We may concede that the facts found by the judge do not support his conclusions of law. (1) His findings are that, had defendants taken the bus provided for them at Charlottesville, they would have arrived one hour late for the scheduled concert. Their only chance to arrive on time was to undertake to land their plane in Roanoke. Had not engine trouble developed, their judgment would have been vindicated, for the weather had cleared and the airport was opened. Insofar as the findings disclose, at the time the decision to fly was made the only risk which was considered was the weather — not engine trouble. The judge’s conclusion, however, was that because .weather had once that *99day prevented their landing at Roanoke, defendants should have chosen an alternate method of travel even though it would have made them one hour late for their.engagement. We think this is a non sequi-tur. (2) He made no finding as to whether the engine trouble was beyond defendants’ control. The judgment contains no finding with reference to inspection and repairs to the engine, the pivotal point here, in our view of the case. It does not follow, however, that this judgment must be reversed or remanded.
Ordinarily, when the parties waive a jury trial and the judge omits to find a material fact, we must remand the cause for a finding sufficient to support a judgment. McMillan v. Robeson, 225 N.C. 754, 36 S.E. 2d 235; Shore v. Bank, 207 N.C. 798, 178 S.E. 572; Trust Company v. Transit Lines, 198 N.C. 675, 153 S.E. 158. To remand this case for further findings, however, when defendants, the parties upon whom rests the burden of proof here, have failed to offer any evidence bearing upon thé point, would be futile. By stipulation the evidence before the Superior Court consisted entirely of the exhibits and the transcript of proceedings in a former trial of this same case in the Corporation Court of the City of Lynchburg, Virginia, in June 1963. (At the conclusion of the evidence there plaintiff elected to take a voluntary non-suit.) “The Court may always direct a verdict against the party who has the burden of proof, if there is no evidence in his favor, as where he fails to introduce any evidence, or if the evidence offered and taken to be true fails to make out a case.” (Italics ours.) Trust Co. v. Levy, 209 N.C. 834, 184 S.E. 822; accord, Strigas v. Insurance Co., 236 N.C. 734, 73 S.E. 2d 788; Sanders v. Hamilton, 233 N.C. 175, 63 S.E. 2d 187; McCullen v. Durham, 229 N.C. 418, 50 S.E. 2d 511. Defendants here, having chosen to rest their defense upon the transcript of a former trial in which they failed to offer evidence essential to the defense, have no cause to complain of an adverse judgment when the transcript affirmatively discloses their failure to carry the burden of proof which the law puts upon them.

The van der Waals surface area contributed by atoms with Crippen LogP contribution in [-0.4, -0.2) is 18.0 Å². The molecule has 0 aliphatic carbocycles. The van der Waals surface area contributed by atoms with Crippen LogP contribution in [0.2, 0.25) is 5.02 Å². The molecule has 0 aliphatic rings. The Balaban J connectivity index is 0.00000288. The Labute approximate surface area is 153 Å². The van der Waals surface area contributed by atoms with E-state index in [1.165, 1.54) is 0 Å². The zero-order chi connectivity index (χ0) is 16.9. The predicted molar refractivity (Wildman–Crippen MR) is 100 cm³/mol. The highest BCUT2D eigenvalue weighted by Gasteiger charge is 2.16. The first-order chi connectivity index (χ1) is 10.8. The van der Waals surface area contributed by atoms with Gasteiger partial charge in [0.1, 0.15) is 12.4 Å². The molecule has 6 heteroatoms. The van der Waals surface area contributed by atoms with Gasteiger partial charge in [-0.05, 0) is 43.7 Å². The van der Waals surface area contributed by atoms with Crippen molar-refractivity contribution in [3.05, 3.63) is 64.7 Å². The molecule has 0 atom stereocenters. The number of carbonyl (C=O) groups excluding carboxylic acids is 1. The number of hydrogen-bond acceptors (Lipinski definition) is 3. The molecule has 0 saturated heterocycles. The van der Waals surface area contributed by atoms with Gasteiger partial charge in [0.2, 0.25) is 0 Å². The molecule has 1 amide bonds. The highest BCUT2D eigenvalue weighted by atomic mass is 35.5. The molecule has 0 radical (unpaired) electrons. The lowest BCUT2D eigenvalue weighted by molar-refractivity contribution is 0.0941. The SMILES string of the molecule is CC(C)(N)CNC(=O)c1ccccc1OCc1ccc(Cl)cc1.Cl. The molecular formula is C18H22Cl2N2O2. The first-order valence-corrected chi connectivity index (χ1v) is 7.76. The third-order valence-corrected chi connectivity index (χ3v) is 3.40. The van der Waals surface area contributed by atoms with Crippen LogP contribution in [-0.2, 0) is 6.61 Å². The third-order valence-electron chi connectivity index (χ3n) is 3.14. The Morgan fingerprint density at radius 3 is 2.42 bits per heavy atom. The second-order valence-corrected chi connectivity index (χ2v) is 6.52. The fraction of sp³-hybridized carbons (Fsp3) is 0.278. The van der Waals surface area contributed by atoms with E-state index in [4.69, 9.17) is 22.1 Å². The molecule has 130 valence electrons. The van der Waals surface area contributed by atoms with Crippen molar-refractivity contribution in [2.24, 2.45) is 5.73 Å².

Although we do not adopt his reasons, the conclusion of the trial Court that defendants are liable for their failure to perform the contract is sustained.
We come now to the question of damages.
“For a breach of contract the injured party is entitled as compensation therefor to be placed, insofar as this can be done by money, in the same position he would have occupied if the contract had been performed. The amount that would have been received if the contract had been kept and which will completely indemnify the injured party is the true measure of damages for *100the breach.” Service Co. v. Sales Co., 259 N.C. 400, 415, 131 S.E. 2d 9, 21.
The amount of the gross receipts from ticket sales for the scheduled concert is not a subject for speculation. The tickets had been sold and the money was in hand when defendants failed to perform. The trial judge found the gross receipts, less admission taxes, to have been $12,600.90. The evidence sustains the finding. It is, therefore, conclusive on appeal. Construction Co. v. Crain and Denbo, Inc., 256 N.C. 110, 123 S.E. 2d 590. Having gross receipts in excess of $7,000.00, by the terms of the contract plaintiff was entitled to 50% of the proceeds and defendant to 50%. The amount of damages which the judge awarded plaintiff, $6,300.45, was 50% of the gross receipts.
Defendant contends that plaintiff’s one-half should be reduced by $1,000.00, the amount which plaintiff agreed to pay the Y.M.C.A. for promoting the concert, but did not pay, and by deducting plaintiff’s expected expenses, also. This contention is without merit.
Under the terms of this contract, the amounts which plaintiff expended or agreed to expend, in promoting, advertising, and preparing for the concert are of no concern to defendants. All such expenses came out of plaintiff’s one-half of the gross receipts. Had defendants performed the contract, plaintiff would have received $6,300.45, one-half of the admission receipts, regardless of the expenses he might have incurred. That sum,' and not his net profit, is therefore, the measure of plaintiff’s damages in this case. New York Water Corp. v. City of New York, supra; Orebaugh v. Antonious, supra. Plaintiff’s net profit, of course, will ultimately depend upon the amount of his expenditures in promoting the concert; the less expended, the more his profit. Judge Shaw correctly measured and assessed plaintiff’s damages.
The judgment of the court below is Affirmed.